Sound review


Now after ~150 hrs. burn in time, i will share my impressions with these outstanding caps.

I had a déjà vu after changing from my previous Mundorf Suprem silver/gold/oil caps to the Duelund CAST PIO Copper.
The same difference as in my 300B mono block´s.

This openness, clarity, three-dimensionality with so many more subtleties and micro informations, absolute breathtaking.
Only the Duelund CAST has the possibility to reproduce this 3D soundstage
...
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Old

J-Mo Mk. II vs. Szekeres, distortion comparison

Posted 3rd May 2013 at 08:24 AM by rjm
Updated 5th May 2013 at 11:52 PM by rjm

Two headphone amplifiers sharing the same basic MOSFET source follower output stage.

When the source current and source resistance are optimized for the given headphone load and similar maximum output power (~50 mW at 1% THD), the distortion pattern vs. output power is remarkably similar.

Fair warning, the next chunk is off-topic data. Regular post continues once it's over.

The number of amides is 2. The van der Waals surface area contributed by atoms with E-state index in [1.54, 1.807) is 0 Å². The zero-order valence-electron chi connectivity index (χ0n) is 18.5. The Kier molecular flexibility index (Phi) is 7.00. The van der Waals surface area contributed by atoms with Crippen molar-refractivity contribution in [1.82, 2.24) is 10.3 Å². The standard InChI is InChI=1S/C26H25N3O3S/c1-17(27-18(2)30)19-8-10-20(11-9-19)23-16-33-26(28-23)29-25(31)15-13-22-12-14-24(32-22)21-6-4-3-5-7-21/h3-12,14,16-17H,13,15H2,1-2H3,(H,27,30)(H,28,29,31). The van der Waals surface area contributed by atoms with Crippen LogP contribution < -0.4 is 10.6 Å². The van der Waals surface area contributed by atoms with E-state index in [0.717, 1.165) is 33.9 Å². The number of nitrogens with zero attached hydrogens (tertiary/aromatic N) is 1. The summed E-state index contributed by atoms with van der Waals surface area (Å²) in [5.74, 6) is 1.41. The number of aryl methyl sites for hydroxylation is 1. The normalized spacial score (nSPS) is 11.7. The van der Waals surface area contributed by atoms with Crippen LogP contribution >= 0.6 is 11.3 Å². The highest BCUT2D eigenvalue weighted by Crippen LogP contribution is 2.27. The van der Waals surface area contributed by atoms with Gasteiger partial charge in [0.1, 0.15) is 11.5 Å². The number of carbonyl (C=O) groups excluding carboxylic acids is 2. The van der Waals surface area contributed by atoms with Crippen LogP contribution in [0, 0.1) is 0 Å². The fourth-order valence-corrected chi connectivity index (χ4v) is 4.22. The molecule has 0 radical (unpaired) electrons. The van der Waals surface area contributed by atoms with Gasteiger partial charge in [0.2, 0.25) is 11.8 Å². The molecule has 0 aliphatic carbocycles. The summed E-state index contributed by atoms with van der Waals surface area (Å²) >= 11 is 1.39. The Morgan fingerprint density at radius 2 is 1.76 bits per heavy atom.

One plot below is simulation, the other measurements. The J-Mo 2 simulation closely matched the actual measurements, it wasn't worth my while to generate a full simulated data set when I already had the measurements on hand. No reason to suspect that the Szekeres sim is inaccurate, either.

The take home message is the distortion characteristic of a MOSFET follower is what it is, and unavoidable. Take it or leave it, as it were. However - and this is key - if you don't optimize the stage for the headphone impedance, the distortion for a given output power will increase significantly.

As an aside: Greg did his homework with the original circuit....